Tuesday 17 March 2020

EcoSask News, March 17, 2020

willow trees

“We need to turn to Mama Nature for shelter and peace. . . . What can we find there? Look to the sky...it is spring after all. Look for newly arrived birds. Look for new budding plants. Look for the tiny insect life. . . . Feel the breeze, sniff the air, feel the smooth bark of a sapling, the rough bark of mature trees.” (Dr. Joseph Conrad via Elva’s Field Notes)

Upcoming Events
Due to Covid-19, many events are being cancelled. To avoid confusion, we have removed all events from our Calendar for March and will continue to monitor the situation. Check directly with organizations to see what events they’re continuing to hold.

A great resource at this time are the nature/environmental radio programs in Regina and Saskatoon. You can catch past episodes of The Prairie Naturalist or listen to From the Ground Up (6:30-7 pm, Thursdays).

Another excellent resource is the Native Prairie Speaker Series. You can find past episodes on SK PCAP’s YouTube channel.

In Saskatchewan
Youth in Regina have just released a report: Youth Perspectives on Regina’s Energy Future. You can lend your support to the youth’s sustainability recommendations by writing to Regina City Council.

Plans are underway for the SES Solar Co-op’s seventh and largest project. The Solar Co-op has partnered with CNH Industrial for the installation of approximately 375 kilowatts or 1200 solar panels on their property in Saskatoon. A limited number of shares are now available.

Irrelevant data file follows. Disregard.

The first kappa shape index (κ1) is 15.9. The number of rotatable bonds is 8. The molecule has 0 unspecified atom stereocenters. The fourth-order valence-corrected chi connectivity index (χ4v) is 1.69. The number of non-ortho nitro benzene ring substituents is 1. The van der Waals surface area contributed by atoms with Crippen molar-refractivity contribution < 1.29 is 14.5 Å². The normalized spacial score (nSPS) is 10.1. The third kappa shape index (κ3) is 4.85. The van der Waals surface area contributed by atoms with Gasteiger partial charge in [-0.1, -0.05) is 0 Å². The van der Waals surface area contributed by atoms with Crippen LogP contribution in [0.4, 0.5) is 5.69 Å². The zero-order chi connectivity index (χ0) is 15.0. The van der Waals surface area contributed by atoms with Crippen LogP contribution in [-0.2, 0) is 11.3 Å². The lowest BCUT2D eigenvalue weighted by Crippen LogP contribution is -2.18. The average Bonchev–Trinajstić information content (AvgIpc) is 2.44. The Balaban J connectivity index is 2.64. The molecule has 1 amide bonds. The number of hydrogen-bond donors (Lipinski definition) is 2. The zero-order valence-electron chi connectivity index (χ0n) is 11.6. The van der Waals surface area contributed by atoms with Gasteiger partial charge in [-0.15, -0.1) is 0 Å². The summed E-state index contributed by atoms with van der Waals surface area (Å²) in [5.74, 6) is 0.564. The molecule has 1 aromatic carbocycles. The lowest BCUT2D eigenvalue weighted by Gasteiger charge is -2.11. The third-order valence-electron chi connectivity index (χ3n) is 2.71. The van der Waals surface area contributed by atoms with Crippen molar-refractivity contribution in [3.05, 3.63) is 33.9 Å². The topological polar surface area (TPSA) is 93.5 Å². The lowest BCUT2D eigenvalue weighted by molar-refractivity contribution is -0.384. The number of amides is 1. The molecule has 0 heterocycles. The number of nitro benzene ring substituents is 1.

trees flowering

From Information to Action
Yard lists remain an understated and unsung birding pleasure” – and they’re perfect for a period of social distancing.

“The recovery of bald eagles is one of the most incredible conservation success stories ever told . . . . Solving that issue – far more complex than it first appears – can still provide a map to dealing with our biggest crises.”

Miistakis Institute, in collaboration with the City of Edmonton, has published a series of resources and case studies on using ecoroofs in cities to improve stormwater management, regulate building temperatures, reduce urban heat island effects, improve air quality, and increase urban wildlife habitat and biodiversity.

“Stone,” says architect Amin Taha, “is the great forgotten material of our time. In 99% of cases, it’s cheaper and greener to use stone in a structural way, as opposed to concrete or steel.”

If you are planning to start a Library of Things, using the existing infrastructure of a local library can help you save time and money.

Keystone species fill a critical role in their environment that cannot be occupied by any other species.

EcoSask News is a weekly round-up of local news and events. Email us if you have items you would like us to include. 

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